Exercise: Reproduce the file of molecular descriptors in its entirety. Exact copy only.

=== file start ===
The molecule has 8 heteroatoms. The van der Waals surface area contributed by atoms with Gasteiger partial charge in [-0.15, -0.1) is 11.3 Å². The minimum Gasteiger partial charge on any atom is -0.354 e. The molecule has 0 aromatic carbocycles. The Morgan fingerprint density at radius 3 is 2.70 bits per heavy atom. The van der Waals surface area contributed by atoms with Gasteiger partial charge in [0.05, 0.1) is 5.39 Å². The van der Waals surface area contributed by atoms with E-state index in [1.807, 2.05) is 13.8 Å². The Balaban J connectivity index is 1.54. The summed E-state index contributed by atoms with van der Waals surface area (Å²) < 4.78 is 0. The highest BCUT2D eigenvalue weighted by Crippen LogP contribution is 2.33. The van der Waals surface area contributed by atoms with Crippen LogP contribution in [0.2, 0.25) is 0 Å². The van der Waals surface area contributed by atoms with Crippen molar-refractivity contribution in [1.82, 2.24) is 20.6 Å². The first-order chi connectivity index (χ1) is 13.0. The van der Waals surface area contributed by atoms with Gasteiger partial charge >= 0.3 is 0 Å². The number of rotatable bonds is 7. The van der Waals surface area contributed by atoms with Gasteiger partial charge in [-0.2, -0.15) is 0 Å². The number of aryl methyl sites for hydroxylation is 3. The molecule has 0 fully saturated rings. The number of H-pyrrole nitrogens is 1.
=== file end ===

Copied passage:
The molecule has 8 heteroatoms. The van der Waals surface area contributed by atoms with Gasteiger partial charge in [-0.15, -0.1) is 11.3 Å². The minimum Gasteiger partial charge on any atom is -0.354 e. The molecule has 0 aromatic carbocycles. The Morgan fingerprint density at radius 3 is 2.70 bits per heavy atom. The van der Waals surface area contributed by atoms with Gasteiger partial charge in [0.05, 0.1) is 5.39 Å². The van der Waals surface area contributed by atoms with E-state index in [1.807, 2.05) is 13.8 Å². The Balaban J connectivity index is 1.54. The summed E-state index contributed by atoms with van der Waals surface area (Å²) < 4.78 is 0. The highest BCUT2D eigenvalue weighted by Crippen LogP contribution is 2.33. The van der Waals surface area contributed by atoms with Crippen LogP contribution in [0.2, 0.25) is 0 Å². The van der Waals surface area contributed by atoms with Crippen molar-refractivity contribution in [1.82, 2.24) is 20.6 Å². The first-order chi connectivity index (χ1) is 13.0. The van der Waals surface area contributed by atoms with Gasteiger partial charge >= 0.3 is 0 Å². The number of rotatable bonds is 7. The van der Waals surface area contributed by atoms with Gasteiger partial charge in [-0.2, -0.15) is 0 Å². The number of aryl methyl sites for hydroxylation is 3. The molecule has 0 fully saturated rings. The number of H-pyrrole nitrogens is 1.